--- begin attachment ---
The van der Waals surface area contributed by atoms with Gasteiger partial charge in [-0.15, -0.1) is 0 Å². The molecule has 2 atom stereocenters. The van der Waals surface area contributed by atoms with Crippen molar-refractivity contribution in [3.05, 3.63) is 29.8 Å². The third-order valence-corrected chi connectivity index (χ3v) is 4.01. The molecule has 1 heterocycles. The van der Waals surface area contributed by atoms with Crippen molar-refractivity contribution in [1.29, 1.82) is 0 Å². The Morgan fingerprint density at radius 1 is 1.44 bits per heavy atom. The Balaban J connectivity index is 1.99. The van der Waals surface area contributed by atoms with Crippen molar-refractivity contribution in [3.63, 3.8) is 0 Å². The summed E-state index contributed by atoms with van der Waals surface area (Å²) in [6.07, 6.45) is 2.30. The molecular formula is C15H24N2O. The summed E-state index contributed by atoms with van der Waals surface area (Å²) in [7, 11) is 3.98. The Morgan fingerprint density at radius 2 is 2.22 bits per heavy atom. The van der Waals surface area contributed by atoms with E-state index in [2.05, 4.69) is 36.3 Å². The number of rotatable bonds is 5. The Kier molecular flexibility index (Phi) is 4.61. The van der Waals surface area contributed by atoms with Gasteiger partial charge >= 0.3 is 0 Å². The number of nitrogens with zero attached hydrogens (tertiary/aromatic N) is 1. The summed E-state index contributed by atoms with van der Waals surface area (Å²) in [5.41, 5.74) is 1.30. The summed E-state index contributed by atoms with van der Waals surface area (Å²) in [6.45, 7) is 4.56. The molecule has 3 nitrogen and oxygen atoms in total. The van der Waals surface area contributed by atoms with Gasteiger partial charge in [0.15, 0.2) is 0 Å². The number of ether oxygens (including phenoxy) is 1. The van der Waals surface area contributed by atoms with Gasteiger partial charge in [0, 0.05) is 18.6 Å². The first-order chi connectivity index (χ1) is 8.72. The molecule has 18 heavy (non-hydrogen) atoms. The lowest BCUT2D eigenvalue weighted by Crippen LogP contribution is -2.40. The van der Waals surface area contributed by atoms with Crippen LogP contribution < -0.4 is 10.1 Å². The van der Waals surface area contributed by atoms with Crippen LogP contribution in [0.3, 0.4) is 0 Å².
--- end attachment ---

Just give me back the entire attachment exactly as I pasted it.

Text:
The van der Waals surface area contributed by atoms with Gasteiger partial charge in [-0.15, -0.1) is 0 Å². The molecule has 2 atom stereocenters. The van der Waals surface area contributed by atoms with Crippen molar-refractivity contribution in [3.05, 3.63) is 29.8 Å². The third-order valence-corrected chi connectivity index (χ3v) is 4.01. The molecule has 1 heterocycles. The van der Waals surface area contributed by atoms with Crippen molar-refractivity contribution in [1.29, 1.82) is 0 Å². The Morgan fingerprint density at radius 1 is 1.44 bits per heavy atom. The Balaban J connectivity index is 1.99. The van der Waals surface area contributed by atoms with Crippen molar-refractivity contribution in [3.63, 3.8) is 0 Å². The summed E-state index contributed by atoms with van der Waals surface area (Å²) in [6.07, 6.45) is 2.30. The molecular formula is C15H24N2O. The summed E-state index contributed by atoms with van der Waals surface area (Å²) in [7, 11) is 3.98. The Morgan fingerprint density at radius 2 is 2.22 bits per heavy atom. The van der Waals surface area contributed by atoms with E-state index in [2.05, 4.69) is 36.3 Å². The number of rotatable bonds is 5. The Kier molecular flexibility index (Phi) is 4.61. The van der Waals surface area contributed by atoms with Gasteiger partial charge >= 0.3 is 0 Å². The number of nitrogens with zero attached hydrogens (tertiary/aromatic N) is 1. The summed E-state index contributed by atoms with van der Waals surface area (Å²) in [5.41, 5.74) is 1.30. The summed E-state index contributed by atoms with van der Waals surface area (Å²) in [6.45, 7) is 4.56. The molecule has 3 nitrogen and oxygen atoms in total. The van der Waals surface area contributed by atoms with Gasteiger partial charge in [0.15, 0.2) is 0 Å². The number of ether oxygens (including phenoxy) is 1. The van der Waals surface area contributed by atoms with Gasteiger partial charge in [0, 0.05) is 18.6 Å². The first-order chi connectivity index (χ1) is 8.72. The molecule has 18 heavy (non-hydrogen) atoms. The lowest BCUT2D eigenvalue weighted by Crippen LogP contribution is -2.40. The van der Waals surface area contributed by atoms with Crippen LogP contribution < -0.4 is 10.1 Å². The van der Waals surface area contributed by atoms with Crippen LogP contribution in [0.3, 0.4) is 0 Å².